‘Anger and jealousy’s all that he sells us’

Since only the narrator can be blamed for his own anger and jealousy, the magician must be none other than an aspect of the narrator himself. He’s his more mercurial side, the side the narrator recognises in himself when he says:

‘Mercury rules you …’

Since the tyrant is the magician, and the magician is the narrator, it follows that the tyrant is the narrator.

This identity of narrator and magician is confirmed by the narrator’s own words. Were the magician’s existence – his ‘game’ –  merely ‘thicker than water’, there’d be no reason to see more than a blood relationship. But that’s it’s ‘much thicker than blood’ implies a relationship much closer than even a blood one.3

The magician, then is the narrator – at least in the sense that he’s a representation of the narrator’s more evil, mercurial side.

Accordingly, although the narrator complains that the magician’s speed leaves him ‘no time to think’, it’s really the narrator himself who’s limiting his options and so preventing his conscience from rescuing him.

Recognising that:

‘… your kindness throws him’

he goes out of his way to keep the magician in him content by acting impulsively on his desire for revenge. He has a strategy rendering impotent the kindness in him:

‘To survive it you play deaf and dumb’

In other words, he refuses to either listen to or discuss alternatives to revenge. It’s a hopeless strategy for, far from enabling him ‘to survive’, it puts him on a path towards suicide.

3. Infidelity And Attitude To Sex

Much about the narrator’s character can be gleaned from his changing attitude towards sex as the song progresses. Given his own infidelity, his reaction to his wife’s seems nothing short of hypocritical. As he says about himself:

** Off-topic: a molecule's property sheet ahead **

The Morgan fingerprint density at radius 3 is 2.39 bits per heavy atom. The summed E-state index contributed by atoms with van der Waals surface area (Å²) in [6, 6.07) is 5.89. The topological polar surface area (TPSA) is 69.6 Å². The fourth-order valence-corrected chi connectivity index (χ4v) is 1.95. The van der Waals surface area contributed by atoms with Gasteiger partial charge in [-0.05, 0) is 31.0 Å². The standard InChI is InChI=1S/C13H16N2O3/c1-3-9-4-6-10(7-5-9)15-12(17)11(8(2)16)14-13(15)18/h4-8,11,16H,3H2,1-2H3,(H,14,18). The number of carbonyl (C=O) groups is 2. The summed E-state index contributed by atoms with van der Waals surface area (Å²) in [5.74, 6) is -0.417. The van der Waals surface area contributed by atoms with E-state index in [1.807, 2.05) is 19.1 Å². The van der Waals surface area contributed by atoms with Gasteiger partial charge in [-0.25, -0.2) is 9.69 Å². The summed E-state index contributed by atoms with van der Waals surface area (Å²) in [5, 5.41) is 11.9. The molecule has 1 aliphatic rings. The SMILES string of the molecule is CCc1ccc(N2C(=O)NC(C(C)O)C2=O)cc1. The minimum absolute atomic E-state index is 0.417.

‘You can give but you cannot receive’

Furthermore,  while prepared to admit he’s unfaithful, his attitude represents another instance of his trying to avoid blame. Just as he blames the magician, so he passes the buck here. In claiming to have been:

‘Betrayed by a kiss …’,

(assuming he’s referring to himself) he seems to be trying to put the blame on the kiss itself, instead of on himself.  And, in the line:

‘Your conscience betrayed you when some tyrant waylaid you’

(again, assuming he’s the addressee) he appears to be blaming his infidelity on both his conscience and the supposed tyranny of a seductress.

Infidelity, it would seem, is deeply embedded in his character.

Further evidence of this is his naturally using language suggestive of extra-marital liaisons. Destiny fools him, he says:

‘Like a plague, with a dangerous wink’

implying that normally he’s susceptible to being fooled by winks, even dangerous ones .

While later in the song we find him eschewing sexual pleasure:

‘For pleasure you must now resist’

this doesn’t indicate he’s a reformed character. Sexual licentiousness has simply been put on one side so that he can focus on revenge. He’ll gain nothing morally, and his action seems likely to exacerbate the feelings of loneliness hinted at in the second verse. He stands only to lose. In finishing with ‘the Babylon girl’, he seems in addition to be turning his back on what is both beautiful and natural, as represented by the rose in her hair. And in obtaining ‘one last real glimpse of Camille’ – presumably a courtesan like the Camille in Dumas’ La Dame aux Camélias – the inclusion of ‘real‘ suggests that in leaving her he’s turning his back on reality.

4. Salvation

The narrator’s attitude to infidelity becomes a focus of the song’s attention in another way. Not only is it presented as a betrayal, but as a betrayal of Christ. The victim is ‘betrayed by a kiss’ which was the manner of Christ’s betrayal, and furthermore it takes place:

‘In secret, for pieces of change’

The phrase ‘pieces of ‘ echoes the expression ‘thirty pieces of silver’ used by the gospel writer to describe Judas’ fee (Matt 26.15).

Like Judas, the narrator ends up suicidal, thinking he can’t be forgiven:

‘You can’t find no salvation …’

This is his tragedy. He fails to appreciate the possibility of spiritual renewal. Or else he thinks it’s for other transgressors who ‘offer their heads for a prayer’. Instead of taking the traditional representation of spiritual renewal, water, as a sign of hope, for him it’s just something which ‘gets deeper’ and leads him onto the ‘brink’ – presumably of damnation.